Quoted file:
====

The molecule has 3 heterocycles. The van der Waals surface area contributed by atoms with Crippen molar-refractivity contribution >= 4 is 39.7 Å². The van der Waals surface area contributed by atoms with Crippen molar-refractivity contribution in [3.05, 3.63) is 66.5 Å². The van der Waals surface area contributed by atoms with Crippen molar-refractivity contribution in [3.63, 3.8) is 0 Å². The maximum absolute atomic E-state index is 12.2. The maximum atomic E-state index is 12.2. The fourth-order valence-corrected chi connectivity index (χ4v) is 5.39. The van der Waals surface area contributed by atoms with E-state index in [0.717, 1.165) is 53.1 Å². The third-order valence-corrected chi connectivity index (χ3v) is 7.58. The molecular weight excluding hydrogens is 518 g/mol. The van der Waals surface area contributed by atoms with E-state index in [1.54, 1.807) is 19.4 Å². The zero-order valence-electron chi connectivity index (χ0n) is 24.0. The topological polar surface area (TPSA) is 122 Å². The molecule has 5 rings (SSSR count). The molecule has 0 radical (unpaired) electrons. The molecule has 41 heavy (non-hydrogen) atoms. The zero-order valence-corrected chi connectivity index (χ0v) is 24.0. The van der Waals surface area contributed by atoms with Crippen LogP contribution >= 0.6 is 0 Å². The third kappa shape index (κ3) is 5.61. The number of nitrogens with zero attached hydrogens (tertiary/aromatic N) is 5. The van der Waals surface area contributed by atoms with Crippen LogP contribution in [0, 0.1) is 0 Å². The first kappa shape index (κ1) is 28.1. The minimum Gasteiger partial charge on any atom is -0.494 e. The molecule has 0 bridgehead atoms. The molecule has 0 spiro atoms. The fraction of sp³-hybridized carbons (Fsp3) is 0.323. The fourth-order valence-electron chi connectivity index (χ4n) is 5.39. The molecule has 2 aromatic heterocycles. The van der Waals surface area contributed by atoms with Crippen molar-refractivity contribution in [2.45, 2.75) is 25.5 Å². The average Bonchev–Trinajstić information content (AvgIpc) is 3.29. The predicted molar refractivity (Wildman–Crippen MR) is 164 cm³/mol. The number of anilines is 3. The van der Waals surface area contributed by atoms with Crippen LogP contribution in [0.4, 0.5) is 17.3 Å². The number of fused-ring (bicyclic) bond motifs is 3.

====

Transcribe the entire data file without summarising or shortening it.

The molecule has 3 heterocycles. The van der Waals surface area contributed by atoms with Crippen molar-refractivity contribution >= 4 is 39.7 Å². The van der Waals surface area contributed by atoms with Crippen molar-refractivity contribution in [3.05, 3.63) is 66.5 Å². The van der Waals surface area contributed by atoms with Crippen molar-refractivity contribution in [3.63, 3.8) is 0 Å². The maximum absolute atomic E-state index is 12.2. The maximum atomic E-state index is 12.2. The fourth-order valence-corrected chi connectivity index (χ4v) is 5.39. The van der Waals surface area contributed by atoms with E-state index in [0.717, 1.165) is 53.1 Å². The third-order valence-corrected chi connectivity index (χ3v) is 7.58. The molecular weight excluding hydrogens is 518 g/mol. The van der Waals surface area contributed by atoms with E-state index in [1.54, 1.807) is 19.4 Å². The zero-order valence-electron chi connectivity index (χ0n) is 24.0. The topological polar surface area (TPSA) is 122 Å². The molecule has 5 rings (SSSR count). The molecule has 0 radical (unpaired) electrons. The molecule has 41 heavy (non-hydrogen) atoms. The zero-order valence-corrected chi connectivity index (χ0v) is 24.0. The van der Waals surface area contributed by atoms with Crippen LogP contribution >= 0.6 is 0 Å². The third kappa shape index (κ3) is 5.61. The number of nitrogens with zero attached hydrogens (tertiary/aromatic N) is 5. The van der Waals surface area contributed by atoms with Crippen LogP contribution in [0, 0.1) is 0 Å². The first kappa shape index (κ1) is 28.1. The minimum Gasteiger partial charge on any atom is -0.494 e. The molecule has 0 bridgehead atoms. The molecule has 0 spiro atoms. The fraction of sp³-hybridized carbons (Fsp3) is 0.323. The fourth-order valence-electron chi connectivity index (χ4n) is 5.39. The molecule has 2 aromatic heterocycles. The van der Waals surface area contributed by atoms with Crippen molar-refractivity contribution in [2.45, 2.75) is 25.5 Å². The average Bonchev–Trinajstić information content (AvgIpc) is 3.29. The predicted molar refractivity (Wildman–Crippen MR) is 164 cm³/mol. The number of anilines is 3. The van der Waals surface area contributed by atoms with Crippen LogP contribution in [0.4, 0.5) is 17.3 Å². The number of fused-ring (bicyclic) bond motifs is 3.